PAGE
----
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TX families find new hope

Rio Grande Valley makes long-term recovery.

BY HEATHER MOYER | BROWNSVILLE, Texas | December 1, 2004

"The big issue in this process was the neighbors not trusting all the people who were trying to help - they were suspicious and nervous."

—Sister Norma Pimentel

"Many are still suffering," said Sister Norma Pimentel of more than 700 families in the Rio Grande Valley affected by severe flooding in October 2003.

Pimentel is president of Faith Communities for Disaster Recovery (FCDR) and the moderator for Catholic Charities for the Diocese of Brownsville, Texas. The counties hit so hard by last year's heavy rains, Hidalgo and Cameron, are the two poorest counties in the U.S., according to 2003 data from the U.S. Census Bureau. The affected communities suffer from high unemployment and poor housing conditions.

Flood damage compounded poverty in the region. According to Pimentel, mold is spreading through the houses, and many families lost all their appliances and belongings. The counties did not receive a federal declaration due to the pre-existing poor conditions of the homes, she said.

But new hope came to FCDR and the families in November. Last week the interfaith group hired a new director to lead the recovery process. FCDR did not have funds to hire a director until recently. "This is very promising," said Pimentel. "She will help us become more organized."

Until last week, the FCDR board was handling all the casework themselves - something Pimentel said made the process move very slowly due to the board members' other jobs and priorities. FCDR's new director will help the group reassess needs of the families, and then train caseworkers to assist in the caseload.

A key to the Rio Grande Valley recovery process, according to Pimentel, is training local volunteers to help. Affected families live across a widespread area, and many are suspicious of outsiders. "The big issue in this process was the neighbors not trusting all the people who were trying to help - they were suspicious and nervous," explained Pimentel.

One of the first tasks for the new director is to go into the communities - mostly Hispanic neighborhoods called "colonias" - and meet the town leaders. "You have to gain the respect of that person in order to gain access to the community. Meeting the leaders gives one credibility in the neighborhood," said the Rev. Laura Brewster, FCDR secretary and associate pastor of St. Mark United Methodist Church in McAllen.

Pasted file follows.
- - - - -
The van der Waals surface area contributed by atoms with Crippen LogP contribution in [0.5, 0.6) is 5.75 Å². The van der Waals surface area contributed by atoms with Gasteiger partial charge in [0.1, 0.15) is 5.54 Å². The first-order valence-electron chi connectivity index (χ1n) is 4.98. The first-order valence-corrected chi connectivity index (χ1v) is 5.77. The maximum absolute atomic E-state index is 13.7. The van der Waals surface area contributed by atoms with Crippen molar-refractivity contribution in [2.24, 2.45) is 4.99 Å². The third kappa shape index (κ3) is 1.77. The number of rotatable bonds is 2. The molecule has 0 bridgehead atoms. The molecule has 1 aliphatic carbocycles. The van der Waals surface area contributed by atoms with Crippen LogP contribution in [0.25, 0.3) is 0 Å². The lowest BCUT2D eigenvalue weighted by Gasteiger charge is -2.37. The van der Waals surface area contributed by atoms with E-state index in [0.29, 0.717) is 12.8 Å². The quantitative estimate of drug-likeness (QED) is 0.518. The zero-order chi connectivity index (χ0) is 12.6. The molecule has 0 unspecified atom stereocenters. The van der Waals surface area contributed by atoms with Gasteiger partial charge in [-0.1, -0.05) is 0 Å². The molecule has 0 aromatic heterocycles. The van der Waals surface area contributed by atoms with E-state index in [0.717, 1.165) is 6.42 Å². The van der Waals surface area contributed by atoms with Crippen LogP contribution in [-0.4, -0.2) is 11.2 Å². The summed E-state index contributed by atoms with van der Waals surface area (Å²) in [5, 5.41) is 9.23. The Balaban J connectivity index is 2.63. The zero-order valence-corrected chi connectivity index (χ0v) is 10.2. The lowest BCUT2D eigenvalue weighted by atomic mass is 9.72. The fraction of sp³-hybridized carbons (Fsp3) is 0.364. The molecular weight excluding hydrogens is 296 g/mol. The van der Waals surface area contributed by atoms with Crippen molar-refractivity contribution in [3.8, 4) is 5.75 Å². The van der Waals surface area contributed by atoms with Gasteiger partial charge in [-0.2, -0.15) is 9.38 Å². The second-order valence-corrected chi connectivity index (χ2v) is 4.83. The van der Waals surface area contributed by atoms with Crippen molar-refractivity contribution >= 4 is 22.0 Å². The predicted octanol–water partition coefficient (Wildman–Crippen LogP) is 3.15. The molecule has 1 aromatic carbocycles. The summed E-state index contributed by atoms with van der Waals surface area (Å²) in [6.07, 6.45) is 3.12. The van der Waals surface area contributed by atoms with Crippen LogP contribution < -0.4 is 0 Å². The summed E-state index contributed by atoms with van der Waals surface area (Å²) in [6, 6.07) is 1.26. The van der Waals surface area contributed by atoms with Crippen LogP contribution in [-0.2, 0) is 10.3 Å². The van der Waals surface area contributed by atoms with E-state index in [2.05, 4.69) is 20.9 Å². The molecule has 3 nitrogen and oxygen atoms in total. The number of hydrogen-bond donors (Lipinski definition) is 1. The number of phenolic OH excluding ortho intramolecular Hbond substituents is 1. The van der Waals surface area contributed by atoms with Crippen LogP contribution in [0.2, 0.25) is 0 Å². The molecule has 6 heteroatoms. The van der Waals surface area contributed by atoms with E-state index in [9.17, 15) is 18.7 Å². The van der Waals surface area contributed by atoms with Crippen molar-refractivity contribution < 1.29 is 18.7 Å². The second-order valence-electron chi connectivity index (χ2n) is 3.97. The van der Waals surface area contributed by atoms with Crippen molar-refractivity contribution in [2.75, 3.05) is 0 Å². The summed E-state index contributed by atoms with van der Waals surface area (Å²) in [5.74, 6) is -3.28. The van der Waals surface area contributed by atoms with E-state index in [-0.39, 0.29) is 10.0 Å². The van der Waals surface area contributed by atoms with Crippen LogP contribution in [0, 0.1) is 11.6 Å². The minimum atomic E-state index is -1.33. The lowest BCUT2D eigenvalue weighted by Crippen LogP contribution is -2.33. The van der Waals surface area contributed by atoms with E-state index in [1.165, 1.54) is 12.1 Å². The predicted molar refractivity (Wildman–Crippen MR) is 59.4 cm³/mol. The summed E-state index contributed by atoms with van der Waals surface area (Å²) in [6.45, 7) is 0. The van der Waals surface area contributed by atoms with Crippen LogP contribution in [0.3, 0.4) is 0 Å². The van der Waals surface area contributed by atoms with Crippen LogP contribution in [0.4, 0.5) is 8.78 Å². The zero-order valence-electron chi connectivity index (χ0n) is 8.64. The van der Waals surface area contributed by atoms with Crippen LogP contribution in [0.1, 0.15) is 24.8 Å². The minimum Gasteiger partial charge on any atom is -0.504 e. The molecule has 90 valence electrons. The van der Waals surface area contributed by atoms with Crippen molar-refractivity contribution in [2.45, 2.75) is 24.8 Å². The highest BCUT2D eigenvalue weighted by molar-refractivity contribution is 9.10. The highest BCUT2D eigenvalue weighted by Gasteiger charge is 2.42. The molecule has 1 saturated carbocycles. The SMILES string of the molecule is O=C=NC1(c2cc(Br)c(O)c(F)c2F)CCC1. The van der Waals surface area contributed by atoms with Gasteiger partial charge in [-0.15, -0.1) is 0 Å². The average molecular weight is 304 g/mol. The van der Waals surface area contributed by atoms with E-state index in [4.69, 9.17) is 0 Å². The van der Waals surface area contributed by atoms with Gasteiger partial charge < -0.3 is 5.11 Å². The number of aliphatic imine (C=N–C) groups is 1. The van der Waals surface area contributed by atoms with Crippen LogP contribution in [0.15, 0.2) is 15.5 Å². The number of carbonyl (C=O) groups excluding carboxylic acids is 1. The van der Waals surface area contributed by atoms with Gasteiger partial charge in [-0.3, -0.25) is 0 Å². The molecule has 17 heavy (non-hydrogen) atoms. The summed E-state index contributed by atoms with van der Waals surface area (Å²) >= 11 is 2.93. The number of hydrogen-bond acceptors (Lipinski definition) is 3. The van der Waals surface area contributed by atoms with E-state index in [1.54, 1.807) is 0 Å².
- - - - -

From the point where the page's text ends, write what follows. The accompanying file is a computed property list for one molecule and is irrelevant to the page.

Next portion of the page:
Don Jones, disaster recovery coordinator for the southwest Texas conference of the United Methodist Church, is helping FCDR find volunteers and funding for long-term recovery. "It's still too early for folks in the valley to set a closing date for the process," said Jones.

He has been working with the Texas Baptist Men to help families remove and replace flood-damaged sheetrock in their homes. "We're also looking for people to donate building materials like sheetrock, insulation and plywood."

"Many of these families continue to use bleach to wipe down the walls and kill the mold," Jones said.

Brewster agreed, noting that some families cannot afford to cut out the damaged sheetrock and instead just keep trying to get rid of the mold with bleach.

She added that mold is always an issue in the area, since many of the homes are built in low-lying, flood-prone areas. "This is just another reason for (FCDR) to stay mobilized - it doesn't have to be a hurricane to affect these families. Any amount of hard rain is an issue down here."

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